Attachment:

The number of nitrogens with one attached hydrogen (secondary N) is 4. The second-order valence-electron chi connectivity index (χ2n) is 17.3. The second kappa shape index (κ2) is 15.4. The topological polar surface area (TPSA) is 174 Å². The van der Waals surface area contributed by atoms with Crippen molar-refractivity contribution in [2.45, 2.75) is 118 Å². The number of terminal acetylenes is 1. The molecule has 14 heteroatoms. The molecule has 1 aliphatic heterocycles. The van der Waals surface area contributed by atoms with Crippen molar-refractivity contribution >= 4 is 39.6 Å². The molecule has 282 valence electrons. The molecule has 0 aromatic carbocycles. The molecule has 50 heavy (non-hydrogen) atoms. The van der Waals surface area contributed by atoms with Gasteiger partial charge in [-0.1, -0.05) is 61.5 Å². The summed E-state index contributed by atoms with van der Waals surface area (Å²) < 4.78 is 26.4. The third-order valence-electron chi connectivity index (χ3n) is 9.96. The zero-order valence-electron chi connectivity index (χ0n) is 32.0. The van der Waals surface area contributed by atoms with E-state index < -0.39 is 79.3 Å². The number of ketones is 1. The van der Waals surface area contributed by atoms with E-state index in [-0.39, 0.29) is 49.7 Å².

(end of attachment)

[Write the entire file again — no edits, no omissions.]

The number of nitrogens with one attached hydrogen (secondary N) is 4. The second-order valence-electron chi connectivity index (χ2n) is 17.3. The second kappa shape index (κ2) is 15.4. The topological polar surface area (TPSA) is 174 Å². The van der Waals surface area contributed by atoms with Crippen molar-refractivity contribution in [2.45, 2.75) is 118 Å². The number of terminal acetylenes is 1. The molecule has 14 heteroatoms. The molecule has 1 aliphatic heterocycles. The van der Waals surface area contributed by atoms with Crippen molar-refractivity contribution >= 4 is 39.6 Å². The molecule has 282 valence electrons. The molecule has 0 aromatic carbocycles. The molecule has 50 heavy (non-hydrogen) atoms. The van der Waals surface area contributed by atoms with Gasteiger partial charge in [-0.1, -0.05) is 61.5 Å². The summed E-state index contributed by atoms with van der Waals surface area (Å²) < 4.78 is 26.4. The third-order valence-electron chi connectivity index (χ3n) is 9.96. The zero-order valence-electron chi connectivity index (χ0n) is 32.0. The van der Waals surface area contributed by atoms with E-state index < -0.39 is 79.3 Å². The number of ketones is 1. The van der Waals surface area contributed by atoms with E-state index in [-0.39, 0.29) is 49.7 Å².